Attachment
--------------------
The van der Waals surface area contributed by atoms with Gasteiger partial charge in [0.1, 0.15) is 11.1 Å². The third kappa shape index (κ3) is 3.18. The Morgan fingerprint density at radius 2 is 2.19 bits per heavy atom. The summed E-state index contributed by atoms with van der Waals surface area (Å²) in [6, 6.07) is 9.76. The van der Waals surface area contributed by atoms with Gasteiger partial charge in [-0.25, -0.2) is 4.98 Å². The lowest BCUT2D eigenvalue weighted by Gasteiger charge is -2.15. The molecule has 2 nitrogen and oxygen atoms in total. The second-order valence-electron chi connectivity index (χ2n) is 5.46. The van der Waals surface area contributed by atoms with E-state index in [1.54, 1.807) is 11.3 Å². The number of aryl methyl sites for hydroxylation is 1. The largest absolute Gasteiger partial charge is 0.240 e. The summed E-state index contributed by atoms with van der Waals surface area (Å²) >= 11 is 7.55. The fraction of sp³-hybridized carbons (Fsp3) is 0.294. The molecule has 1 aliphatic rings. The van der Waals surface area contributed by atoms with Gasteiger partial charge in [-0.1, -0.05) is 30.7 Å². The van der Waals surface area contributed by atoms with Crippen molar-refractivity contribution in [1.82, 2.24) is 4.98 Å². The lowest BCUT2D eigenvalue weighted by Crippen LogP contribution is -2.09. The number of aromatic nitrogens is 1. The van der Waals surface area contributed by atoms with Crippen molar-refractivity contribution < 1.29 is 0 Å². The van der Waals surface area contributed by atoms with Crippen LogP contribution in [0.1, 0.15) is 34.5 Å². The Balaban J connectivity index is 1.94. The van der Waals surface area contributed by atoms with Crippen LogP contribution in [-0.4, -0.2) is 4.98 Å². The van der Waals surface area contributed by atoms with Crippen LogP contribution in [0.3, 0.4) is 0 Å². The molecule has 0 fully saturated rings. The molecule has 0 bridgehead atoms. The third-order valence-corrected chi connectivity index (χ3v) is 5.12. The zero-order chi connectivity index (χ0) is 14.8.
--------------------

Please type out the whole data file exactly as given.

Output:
The van der Waals surface area contributed by atoms with Gasteiger partial charge in [0.1, 0.15) is 11.1 Å². The third kappa shape index (κ3) is 3.18. The Morgan fingerprint density at radius 2 is 2.19 bits per heavy atom. The summed E-state index contributed by atoms with van der Waals surface area (Å²) in [6, 6.07) is 9.76. The van der Waals surface area contributed by atoms with Gasteiger partial charge in [-0.25, -0.2) is 4.98 Å². The lowest BCUT2D eigenvalue weighted by Gasteiger charge is -2.15. The molecule has 2 nitrogen and oxygen atoms in total. The second-order valence-electron chi connectivity index (χ2n) is 5.46. The van der Waals surface area contributed by atoms with E-state index in [1.54, 1.807) is 11.3 Å². The number of aryl methyl sites for hydroxylation is 1. The largest absolute Gasteiger partial charge is 0.240 e. The summed E-state index contributed by atoms with van der Waals surface area (Å²) >= 11 is 7.55. The fraction of sp³-hybridized carbons (Fsp3) is 0.294. The molecule has 1 aliphatic rings. The van der Waals surface area contributed by atoms with Gasteiger partial charge in [-0.1, -0.05) is 30.7 Å². The van der Waals surface area contributed by atoms with Crippen molar-refractivity contribution in [1.82, 2.24) is 4.98 Å². The lowest BCUT2D eigenvalue weighted by Crippen LogP contribution is -2.09. The number of aromatic nitrogens is 1. The van der Waals surface area contributed by atoms with Crippen molar-refractivity contribution < 1.29 is 0 Å². The van der Waals surface area contributed by atoms with Crippen LogP contribution in [0.1, 0.15) is 34.5 Å². The Balaban J connectivity index is 1.94. The van der Waals surface area contributed by atoms with Crippen LogP contribution in [-0.4, -0.2) is 4.98 Å². The van der Waals surface area contributed by atoms with Crippen LogP contribution in [0.3, 0.4) is 0 Å². The molecule has 0 fully saturated rings. The molecule has 0 bridgehead atoms. The third-order valence-corrected chi connectivity index (χ3v) is 5.12. The zero-order chi connectivity index (χ0) is 14.8.